I’ve never studied any martial art. Will I be able to study Pekiti Tirsia?
You don’t need to have prior experience studying another martial art. What we do require is the willingness to learn and seriously train, and the good moral foundation to guide the skills that will be learned.
What do I have to wear when I start training? Do I need to buy a uniform?
We don’t use uniforms in Pekiti Tirsia. We don’t even have belts or any indicator of rank or seniority. We train in regular exercise clothing such as t-shirts, shorts, trainers, etc. We do have a club shirt that most of our members use in class, which is as close as we have to a “uniform”.
What do I need to bring for my first day of training?
Nothing much, just bring enough drinking water for strenuous training. We can provide the training weapons for beginners.
Are classes conducted in English or Filipino?
If the class has foreign students, English is used throughout the class. If the class does not have any foreign students, Filipino and English is used.
Do you have knife fighting classes, or sessions specifically for training with knives?
We do knife training as part of regular classes. Stick practice – and the body movement and the understanding of angles of attack that it teaches the student – is the basis of all weapon and even non-weapon training in Pekiti Tirsia. So in a sense we are always doing knife training. When we do conduct knife-specific training, it is limited to only intermediate and advanced students.
What’s the point of training to use a weapon? I don’t have a stick with me all the time.
Having a weapon – matched with the skills to utilize it to the fullest – always gives the defender a crucial advantage over an empty-handed attacker. Against an armed attack, having a weapon will improve the odds for the otherwise empty-handed defender.
In Pekiti Tirsia, the stick represents a long bladed weapon like a bolo or machete. The stick can easily be replaced by anything at hand, regardless of its length or shape. So you don’t just train to just use a stick or a knife; you train to use anything at hand as an improvised weapon.
We are almost always surrounded by potential weapons or you already have one on you. Ashtrays, cellphones, pens, books and just about anything you can grab and use can be a weapon. Pekiti Tirsia weapons training is directly applicable to anything you can pick up and use as a potential weapon. The mentality of seeing everything as having the characteristics of a potential weapon, and yet having skills to defend yourself empty-handed if needed, is a major advantage in a self-defense situation.
Unlike other martial arts systems where empty-handed skills are taught before weapons, the Filipino Martial Arts trains with weapons first and uses movement, speed, reflexes, instincts and other attributes to lead to empty-handed skills.
We believe that the most important component in a self-defense situation is the individual and his or her determination to survive. This is why we often say that the Pekiti Tirsia student is training to BE a weapon, rather than be completely dependent on having one at hand.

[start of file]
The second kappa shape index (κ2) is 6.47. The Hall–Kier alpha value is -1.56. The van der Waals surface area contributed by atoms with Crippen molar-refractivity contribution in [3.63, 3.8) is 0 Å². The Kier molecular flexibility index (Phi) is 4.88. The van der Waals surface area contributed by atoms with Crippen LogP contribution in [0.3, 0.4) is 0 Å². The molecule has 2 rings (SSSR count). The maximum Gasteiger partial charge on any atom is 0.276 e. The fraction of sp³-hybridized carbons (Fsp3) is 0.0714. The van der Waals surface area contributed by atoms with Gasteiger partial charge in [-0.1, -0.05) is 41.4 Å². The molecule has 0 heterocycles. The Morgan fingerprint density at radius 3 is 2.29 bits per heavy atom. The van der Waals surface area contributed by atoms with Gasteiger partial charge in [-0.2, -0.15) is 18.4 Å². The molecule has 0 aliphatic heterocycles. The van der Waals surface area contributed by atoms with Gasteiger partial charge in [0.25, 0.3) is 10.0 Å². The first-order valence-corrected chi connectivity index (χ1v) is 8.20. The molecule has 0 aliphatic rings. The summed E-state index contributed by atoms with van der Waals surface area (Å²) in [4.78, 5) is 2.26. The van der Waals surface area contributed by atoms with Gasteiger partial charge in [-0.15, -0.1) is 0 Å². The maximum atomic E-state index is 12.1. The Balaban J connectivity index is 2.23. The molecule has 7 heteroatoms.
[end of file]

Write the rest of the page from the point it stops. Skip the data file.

So Pekiti Tirsia is not only about weapons?
Yes. The system has its own empty hand subsystem, based on the same body movement developed with weapons training.
Do you accept requests for classes focusing on knife training only?
Why should I train to use knives? I have no intention of carrying one anyway.
A vast majority of armed robberies and assaults in the Philippines involve the use of an edged weapon. Knife training is meant to give the student a realistic, instinctive and thorough understanding of how a knife is used.
The chance of surviving empty-handed against a knife attack is already very slim; knowledge and experience with how the weapon is used is essential if one even hopes to survive such an attack. You cannot defend against a weapon or type of attack if you haven’t experienced using it yourself. The Filipino Martial Arts (FMA) are well known for teaching realistic and practical weapon skills and Pekiti Tirsia’s particular emphasis is on edged weapons.
I’ve never heard of Filipino Martial Arts. Why is that?
Arnis, Escrima and Kali aka Filipino Martial Arts (FMA) have always had an excellent reputation for being realistic and practical, making them a staple of police and military training abroad. Compared with most other martial arts, FMA in general remains very closely linked to realistic combat.
Ironically, the effectiveness of FMA has been largely ignored or unappreciated by Filipinos over the years in favor of foreign martial arts. Nowadays foreigners are more aware and appreciative of FMA than Filipinos. The reality that FMA are well rounded fighting systems – beyond being simply stick fighting systems – is even less understood by Filipinos.
However, the popularity of FMA is picking up, due to its use in movies like the Bourne Identity and its sequels. Elements of FMA have been used in movies for years, from Bruce Lee’s Enter The Dragon to the Blade series. Filipino Martial Arts was also used in “The Book Of Eli” and “300″. The internet provides valuable information on local FMA groups and systems and they have become easier to find.